Released: 2009, Earache
So, one of the biggest labels in metal has taken the brave step of releasing an album from one of their major bands absolutely free to download from their website. Both Earache and Irishmen Gama Bomb have to be given major kudos for this step: Gama Bomb for sticking to their guns and Earache for giving the okay. This paragraph is dedicated completely to giving credit and praise to the two entities. In this season of crass commercialism (read: X-fucking-mas), it's wonderful to see such an enlightened and forward-thinking view of how music distribution is going to be for bands on Gama Bomb's level in the future.
On to the music now. Honestly, I'm glad TALES FROM THE GRAVE IN SPACE was free to download. I wouldn't have paid money for this album. Not because it's absolutely terrible or anything like that. It's a good performance overall from Philly Byrne and crew, and they display a maturity in songwriting and instrumentation far beyond their tender years. They are holding their own in the world of modern thrash, when their very own label has bands like Evile, SSS and Municipal Waste on their roster, Gama Bomb do things the old-fashioned way: graft, touring and now, releasing albums with regularity.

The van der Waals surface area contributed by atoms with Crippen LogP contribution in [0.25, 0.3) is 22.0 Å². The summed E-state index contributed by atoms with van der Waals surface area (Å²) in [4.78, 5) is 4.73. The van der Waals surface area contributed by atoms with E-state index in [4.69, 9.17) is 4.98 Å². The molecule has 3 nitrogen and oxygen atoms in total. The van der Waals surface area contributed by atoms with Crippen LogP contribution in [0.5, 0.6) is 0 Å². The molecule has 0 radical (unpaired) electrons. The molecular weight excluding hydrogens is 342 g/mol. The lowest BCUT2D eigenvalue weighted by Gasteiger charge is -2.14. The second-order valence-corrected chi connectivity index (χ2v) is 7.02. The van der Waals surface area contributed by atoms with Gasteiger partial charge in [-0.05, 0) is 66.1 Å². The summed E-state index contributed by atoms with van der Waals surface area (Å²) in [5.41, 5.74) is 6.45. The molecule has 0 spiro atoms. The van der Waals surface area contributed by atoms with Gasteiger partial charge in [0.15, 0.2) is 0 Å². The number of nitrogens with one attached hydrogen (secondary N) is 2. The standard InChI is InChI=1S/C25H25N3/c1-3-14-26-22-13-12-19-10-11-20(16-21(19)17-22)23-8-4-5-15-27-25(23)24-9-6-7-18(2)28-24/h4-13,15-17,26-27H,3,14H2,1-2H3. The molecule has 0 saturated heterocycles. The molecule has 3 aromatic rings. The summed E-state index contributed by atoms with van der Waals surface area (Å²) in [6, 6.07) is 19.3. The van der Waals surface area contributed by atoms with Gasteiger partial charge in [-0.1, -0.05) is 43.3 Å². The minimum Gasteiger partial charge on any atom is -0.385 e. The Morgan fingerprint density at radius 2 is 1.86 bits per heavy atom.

Sadly, there is nothing to distinguish TALES FROM THE GRAVE IN SPACE from their previous album, CITIZEN BRAIN (2008). Now CITIZEN BRAIN really showcased what this band was about: gang vocals a la Suicidal Tendencies and Exodus aplenty, a healthy dedication to speed, a good grasp of thrash riff fundamentals, a distinctly Irish sense of humour and good fun etc. While they were also shopping at Patchjackets 'R' Us (I can't claim credit for this wee hilarity - a reviewer on Metal-Archives came up with that gem) like the rest of the new-old retro-metro acolytes of Noughties thrash, they also had something slightly extra. Byrne's vocals, for a start, cleaner than your typical hoarse thrash shouter. That solo on 'In The Court of General Zod' on CITIZEN BRAIN took me completely by surprise - sounded like something Satch would do. Little flourishes like that, y'know.
On TALES FROM THE GRAVE IN SPACE, the only noticeable bit of progression is the subtle injection of an ever more power-metalish quality into both the singing and the riff stylings. That's it. CITIZEN BRAIN fades into TALES... rather too easily for my liking. In fact, the two are side by side on my ITunes, and I couldn't tell when one ended and the other began. Bottom line is, you should get TALES... simply because it's free. But if you already have CITIZEN BRAIN, well, the two albums are, frankly speaking, interchangeable.